Nothing is too minor to escape attention.
About 10 years ago, for example, Hughes noticed a relatively large number of arm scrapes. He realized the preventive measure was close at hand: rolling down the long sleeves on Honda’s white uniforms.
He succeeded in implementing a policy requiring sleeves to be worn down. “You hardly ever see a first aid on arms anymore,” Hughes said.
Today, team leaders must accompany employees when they require first aid even for injuries that merit little more than a Band-Aid, Hughes said. The idea is to address the cause of the injury immediately.
“If you wait, a day later or two days later, everything changes,” Hughes said. But the conditions that triggered an accident may eventually return.
Another program, launched this year, underscores management’s commitment to a safe workplace. Every two months, managers closely examine a production process to look for anything that might cause a problem, Hughes said. The company president, meanwhile, undertakes semi-annual safety tours.
Employees also are committed to safety, a mind-set Hughes has observed from his office right off the production floor.
“I get constant foot traffic from associates coming in and wanting to understand a process or raise a concern. They’re very open about sharing their ideas,” he said, noting that he is especially happy to see employees fixing problems before he even learns of them.
“That’s when you know the safety culture is really taking root,” he said.
Read more about all of the 2014 Teddy Award winners:
Building Value with Trust: Honda of South Carolina boosted its involvement with injured worker cases, making a positive first impression on employees and health care providers.
The TLC Behind the Roar: A proactive and holistic approach to employees’ well-being has resulted in huge reductions in work-related injury claims for Harley-Davidson.
Quick to Act: Compass Group is lauded for its safety initiatives and for a return-to-work program that incorporates all of its business lines.
Healing the Healers: Teddy Award winner Cold Spring Hills Center for Nursing and Rehabilitation proved that even small organizations can make a huge difference in their employees’ lives.
Seeking Clarity for Cyber Cover
It was a black-or-white question: Do you have procedures for responding to allegations of a privacy breach?
But the answer was a shade of gray for the University of Wyoming, which was applying this year for its first cyber insurance policy.
“The answer might be yes, we have procedures, but they might be different for our two medical clinics than they would be for the accounts receivable department,” said Laura Peterson, chief risk officer for the university, in Laramie, Wyo.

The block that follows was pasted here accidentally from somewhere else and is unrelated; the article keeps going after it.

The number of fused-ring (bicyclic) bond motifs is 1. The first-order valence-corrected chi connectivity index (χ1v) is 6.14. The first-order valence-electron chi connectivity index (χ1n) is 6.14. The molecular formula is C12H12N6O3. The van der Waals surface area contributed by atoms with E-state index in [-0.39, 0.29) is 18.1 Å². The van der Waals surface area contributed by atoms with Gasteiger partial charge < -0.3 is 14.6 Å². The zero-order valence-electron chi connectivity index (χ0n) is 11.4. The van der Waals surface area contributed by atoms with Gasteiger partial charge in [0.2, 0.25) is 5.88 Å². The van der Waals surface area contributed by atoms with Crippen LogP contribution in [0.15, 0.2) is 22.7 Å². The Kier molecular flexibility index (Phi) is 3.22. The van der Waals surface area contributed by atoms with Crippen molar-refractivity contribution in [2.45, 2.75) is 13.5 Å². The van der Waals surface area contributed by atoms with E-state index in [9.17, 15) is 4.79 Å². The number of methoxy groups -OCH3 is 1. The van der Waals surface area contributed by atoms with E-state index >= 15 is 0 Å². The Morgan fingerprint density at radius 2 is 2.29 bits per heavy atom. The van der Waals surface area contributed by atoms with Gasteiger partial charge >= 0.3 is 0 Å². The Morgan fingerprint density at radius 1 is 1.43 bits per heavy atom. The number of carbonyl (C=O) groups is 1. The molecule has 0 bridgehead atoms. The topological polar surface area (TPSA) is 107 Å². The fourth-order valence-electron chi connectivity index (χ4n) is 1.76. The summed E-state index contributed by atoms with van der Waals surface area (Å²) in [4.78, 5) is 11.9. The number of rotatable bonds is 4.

Similar conundrums are confronting risk managers around the country as they apply for cyber coverage. Risk managers are finding that the cyber application process is more taxing than it is for traditional insurance — especially for organizations analyzing coverage for the first time.
It’s the difference between buying a couch for the living room, and trying to install a home wireless network that syncs with computers, televisions and stereos, said John Mullen, chair of the U.S. data privacy and network security group at the law firm Lewis Brisbois. “It’s just a whole different level of complexity.”
“From our experience, many cyber applications are not designed with the typical small to middle-market firm in mind.” — Reza Khan, executive vice president of ThinkRisk Underwriting Agency
Interest in policies has spiked over the last year, prompted by high-profile data breaches, including one that has cost retailer Target Corp. nearly $150 million to date. Insurance covered about $38 million of the total, according to the company.
When cyber insurance first emerged in the late 1990s, insurers sometimes hired third-party vendors to test the network security of organizations as part of the underwriting process. They also would schedule meetings with clients to review their cyber defenses.
Today, most insurers rely on applications boiled down as much as possible to yes-or-no questions. The forms serve as a handy checklist for cyber security efforts, according to brokers and insurers, but the answers don’t come easily.
“Many customers are very uncomfortable with that binary sort of yes-no response because it’s not 100 percent ‘yes,’ and it’s not 100 percent ‘no,’ ” said Greg Gamble, a director at Crystal & Company, a brokerage in New York City. “A lot of the time that we spend with clients is helping them pick yes or no, and then how to explain the answer.”
Companies, for example, worry about how an answer looks to the insurer, Gamble said. An application might ask whether a company outsources its information security management to a qualified firm. “What if you say, ‘no’? Is that bad?” Gamble said. “Maybe you have an employee who handles it.”
Risk managers also often have to hunt for the answers, whether from internal staff or external vendors. And colleagues in IT may perceive the application for insurance as second-guessing their efforts to protect data.
“I can understand why that would be a difficult pill to swallow,” said Anne Corona, managing director and U.S. practice leader for cyber insurance at Aon Risk Solutions. “But I think everyone understands that this isn’t a criticism, but an added level of protection, really, from a financial perspective.”
At the University of Wyoming, Peterson contacted the IT staff to lay the groundwork before she started lobbing questions. She explained that cyber coverage was not a reflection of the department’s work, but a necessary safeguard. And despite good intentions, accidents can happen, she added, just as they do in other university departments. An employee could click on the wrong link in an email, or lose a flash drive.